Sustainable BuildingsConstructionWaste to Resources: Tampere's Triumphs With Trash and Trade

Waste to Resources: Tampere’s Triumphs With Trash and Trade

Abbie Harby
Abbie Harby
"If we were meant to stay in one place we'd have roots instead of feet" and so I move - in cities, between cities, up mountains (and back down again!). And all that using my feet as much as possible - the first mode of transport known to man and the cheapest! I love the outdoors and being in green space. I'm passionate about trying to protect and improve all that we've got and all that we could have to give every single part of nature the best life possible.

The importance of good waste management is no secret, but how to do it can sometimes allude us. This is where the city of Tampere comes in. So, if you’re lacking innovative ideas and aren’t sure where to jump in, get ready to be inspired by the waste to resources and circular solutions from Tampere.

Answering the Call

“We are currently facing a global waste crisis. Unregulated and informal waste management is a burden on the planet.”


Predictions suggest that waste will rise from 2.01 billion metric tonnes (2016) to 2.59 billion metric tonnes by 2030 and that, currently, one third of this is still sent to dumpsites, it is clear that new waste and resources solutions are needed. Tampere’s work could be a critical step towards a more circular, safe and sustainable way of dealing with waste and developing resources. After all, proper waste management could reduce GHG emissions by 15-20%.

In an effort to meet the Finnish government’s commitment to move away from a linear model of consumption, Tampere has managed to combine circular economy, waste disposal and resource management to find a solution that benefits, well, basically everybody.

In Finland, the separation of waste is legislated in national law, but Tampere ambitiously decided they wanted to take this one step further. The municipal governments of Tampere, the third most populated city in Finland, and the city of Nokia, developed a partnership with Tampere Regional Solid Waste Management, and established three principal aims:

  1. Develop the management of the whole value chain.
  2. Focus on the recovery of resources.
  3. Reduce the costs to customers as much as possible.

ECO3 – Not the Name of a Robot

It just so happened that when Tampere Regional Solid Waste Management invested in a new digestion plant to replace composting, their opposite number, Nokia Water, was planning a new wastewater treatment plant. What a happy coincidence! When they realised their shared interest in constructing on the same site, the idea of a bio- and circular economy business park, ECO3, was born.

“After all, one ECO3 company’s by-product is another’s raw material”.


On the site at ECO3, they planned to essentially turn waste into resources and ideas into products or exports, all while keeping waste management costs to a minimum. This would be done starting with the citizens and companies and encouraging waste separation, followed by effective waste collection and transportation. By working together with a variety of companies at ECO3 and partnerships forming between companies, “one organisation’s waste could be turned into another’s commodity.”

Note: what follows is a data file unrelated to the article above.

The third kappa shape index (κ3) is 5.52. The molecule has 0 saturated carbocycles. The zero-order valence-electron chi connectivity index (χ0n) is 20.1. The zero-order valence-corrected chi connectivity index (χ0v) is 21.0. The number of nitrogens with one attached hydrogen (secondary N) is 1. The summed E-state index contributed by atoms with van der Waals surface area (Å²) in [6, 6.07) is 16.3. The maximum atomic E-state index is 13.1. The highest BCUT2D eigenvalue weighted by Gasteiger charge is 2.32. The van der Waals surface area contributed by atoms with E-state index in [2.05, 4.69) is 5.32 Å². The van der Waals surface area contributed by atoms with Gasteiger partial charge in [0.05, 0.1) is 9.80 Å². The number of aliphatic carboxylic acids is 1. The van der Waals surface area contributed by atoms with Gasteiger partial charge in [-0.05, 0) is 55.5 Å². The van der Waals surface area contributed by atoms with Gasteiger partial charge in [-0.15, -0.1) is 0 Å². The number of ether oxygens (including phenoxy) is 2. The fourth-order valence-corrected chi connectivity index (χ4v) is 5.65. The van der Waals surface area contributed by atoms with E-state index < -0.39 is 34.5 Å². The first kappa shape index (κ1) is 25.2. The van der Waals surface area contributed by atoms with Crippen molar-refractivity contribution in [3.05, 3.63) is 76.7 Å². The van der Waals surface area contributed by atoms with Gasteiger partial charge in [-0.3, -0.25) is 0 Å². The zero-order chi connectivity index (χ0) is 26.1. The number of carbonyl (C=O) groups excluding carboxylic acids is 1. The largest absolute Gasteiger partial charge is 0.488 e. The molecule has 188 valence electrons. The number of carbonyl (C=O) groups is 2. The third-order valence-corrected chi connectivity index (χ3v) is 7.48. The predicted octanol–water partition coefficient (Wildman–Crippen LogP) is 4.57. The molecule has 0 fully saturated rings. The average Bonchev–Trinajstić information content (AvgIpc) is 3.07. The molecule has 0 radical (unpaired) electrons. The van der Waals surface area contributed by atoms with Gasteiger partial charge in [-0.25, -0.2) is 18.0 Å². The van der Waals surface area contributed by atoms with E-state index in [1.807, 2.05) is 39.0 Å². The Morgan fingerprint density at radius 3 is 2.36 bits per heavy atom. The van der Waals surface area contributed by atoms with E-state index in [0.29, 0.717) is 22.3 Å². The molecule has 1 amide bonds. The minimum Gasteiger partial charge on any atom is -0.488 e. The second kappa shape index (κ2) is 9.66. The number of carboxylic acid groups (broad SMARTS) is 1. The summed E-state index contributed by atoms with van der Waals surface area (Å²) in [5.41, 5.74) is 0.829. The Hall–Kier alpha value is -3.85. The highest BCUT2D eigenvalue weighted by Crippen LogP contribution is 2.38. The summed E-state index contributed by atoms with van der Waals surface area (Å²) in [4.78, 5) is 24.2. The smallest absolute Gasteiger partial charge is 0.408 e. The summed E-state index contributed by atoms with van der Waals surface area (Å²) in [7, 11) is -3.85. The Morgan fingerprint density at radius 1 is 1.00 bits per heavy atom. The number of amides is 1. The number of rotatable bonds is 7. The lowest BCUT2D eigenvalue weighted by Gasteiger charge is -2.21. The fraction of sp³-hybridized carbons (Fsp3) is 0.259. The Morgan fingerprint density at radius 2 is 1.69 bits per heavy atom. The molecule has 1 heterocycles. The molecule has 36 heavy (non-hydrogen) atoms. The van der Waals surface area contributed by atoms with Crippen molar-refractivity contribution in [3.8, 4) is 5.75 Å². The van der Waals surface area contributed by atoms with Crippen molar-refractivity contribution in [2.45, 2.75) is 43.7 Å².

The ECO3 Business Area
Image credit: City of Nokia

Realising the Dream

Verte, a platform company of ECO3 owned by the city of Nokia, developed the 600-hectare site. Business Tampere also works as the region’s economic development agency to encourage companies to move to the ECO3 area and link their operations into the network.

Work related to nutrients, wood and energy are leading the way at Tampere’s eco-business site. An anaerobic digestion plant with two different material lines makes use of wastewater sludge and bio-waste from one business or venture and repurposes or transforms them into useful resources for another customer. Tampere Regional Solid Waste Management Ltd. is currently handling the biowaste of 17 municipalities as well as the city of Nokia’s waste.

Wastewater sludge, biowaste and residuals most often come from the food, agriculture and forestry industries and are handled separately. This means biowaste can be further refined into organic fertilizer with high levels of nitrogen and phosphorous. But that’s not all, sewage water and biowaste are also being turned into:

Forest in Finland - using waste from wood and timber as a resource.
Image credit: Unsplash / Tapio Haaja
  • material for green infrastructure
  • biological nutrients for food production
  • biogas for vehicles and CHP production
  • CO2 for agricultural production in greenhouses
  • raw materials for earthworks

Not only do the companies benefit from the circular economy idea and the site facilities at ECO3, but the location is also ideal. Situated in the centre of Tampere’s main roads means that waste collected from surrounding areas can easily be transported for processing. No time, energy or money is wasted on unnecessary travel.

“Finland produces such a wide range of wood products that there is much to be gained from understanding how to make circular use of all parts of the material flow.”

Euro Cities

Promising Partnerships

As well as site development, Verte also helped the project to find appropriate partners. This collaboration meant that in just over a year, Ecomation had set up a plant for processing decommissioned car tyres and plastic waste. Using their latest pyrolysis technique, they put these materials to good use once again by creating oil, carbon and gas without producing emissions.